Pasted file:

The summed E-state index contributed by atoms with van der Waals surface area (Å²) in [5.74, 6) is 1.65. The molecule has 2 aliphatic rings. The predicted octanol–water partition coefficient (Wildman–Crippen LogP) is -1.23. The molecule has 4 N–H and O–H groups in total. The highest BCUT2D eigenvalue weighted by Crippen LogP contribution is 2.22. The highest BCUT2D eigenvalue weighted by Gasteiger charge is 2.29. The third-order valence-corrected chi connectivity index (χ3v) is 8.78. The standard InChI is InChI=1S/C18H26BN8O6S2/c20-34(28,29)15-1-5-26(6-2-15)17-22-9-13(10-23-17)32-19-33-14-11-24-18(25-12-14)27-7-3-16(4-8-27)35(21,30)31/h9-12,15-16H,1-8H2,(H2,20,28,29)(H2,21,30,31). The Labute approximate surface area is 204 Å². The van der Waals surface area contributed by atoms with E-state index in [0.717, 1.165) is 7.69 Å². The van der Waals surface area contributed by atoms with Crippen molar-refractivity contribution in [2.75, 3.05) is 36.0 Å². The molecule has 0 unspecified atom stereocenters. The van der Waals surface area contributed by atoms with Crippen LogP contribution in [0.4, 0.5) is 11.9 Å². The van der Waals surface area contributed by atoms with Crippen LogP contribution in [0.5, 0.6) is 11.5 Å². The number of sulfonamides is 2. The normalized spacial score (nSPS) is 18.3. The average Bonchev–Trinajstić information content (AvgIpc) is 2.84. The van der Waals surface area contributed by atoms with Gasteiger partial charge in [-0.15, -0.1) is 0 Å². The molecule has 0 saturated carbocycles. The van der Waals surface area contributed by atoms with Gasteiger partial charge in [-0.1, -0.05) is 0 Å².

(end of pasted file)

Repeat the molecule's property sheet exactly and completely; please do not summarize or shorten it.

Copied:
The summed E-state index contributed by atoms with van der Waals surface area (Å²) in [5.74, 6) is 1.65. The molecule has 2 aliphatic rings. The predicted octanol–water partition coefficient (Wildman–Crippen LogP) is -1.23. The molecule has 4 N–H and O–H groups in total. The highest BCUT2D eigenvalue weighted by Crippen LogP contribution is 2.22. The highest BCUT2D eigenvalue weighted by Gasteiger charge is 2.29. The third-order valence-corrected chi connectivity index (χ3v) is 8.78. The standard InChI is InChI=1S/C18H26BN8O6S2/c20-34(28,29)15-1-5-26(6-2-15)17-22-9-13(10-23-17)32-19-33-14-11-24-18(25-12-14)27-7-3-16(4-8-27)35(21,30)31/h9-12,15-16H,1-8H2,(H2,20,28,29)(H2,21,30,31). The Labute approximate surface area is 204 Å². The van der Waals surface area contributed by atoms with E-state index in [0.717, 1.165) is 7.69 Å². The van der Waals surface area contributed by atoms with Crippen molar-refractivity contribution in [2.75, 3.05) is 36.0 Å². The molecule has 0 unspecified atom stereocenters. The van der Waals surface area contributed by atoms with Crippen LogP contribution in [0.4, 0.5) is 11.9 Å². The van der Waals surface area contributed by atoms with Crippen LogP contribution in [0.5, 0.6) is 11.5 Å². The number of sulfonamides is 2. The normalized spacial score (nSPS) is 18.3. The average Bonchev–Trinajstić information content (AvgIpc) is 2.84. The van der Waals surface area contributed by atoms with Gasteiger partial charge in [-0.15, -0.1) is 0 Å². The molecule has 0 saturated carbocycles. The van der Waals surface area contributed by atoms with Gasteiger partial charge in [-0.1, -0.05) is 0 Å².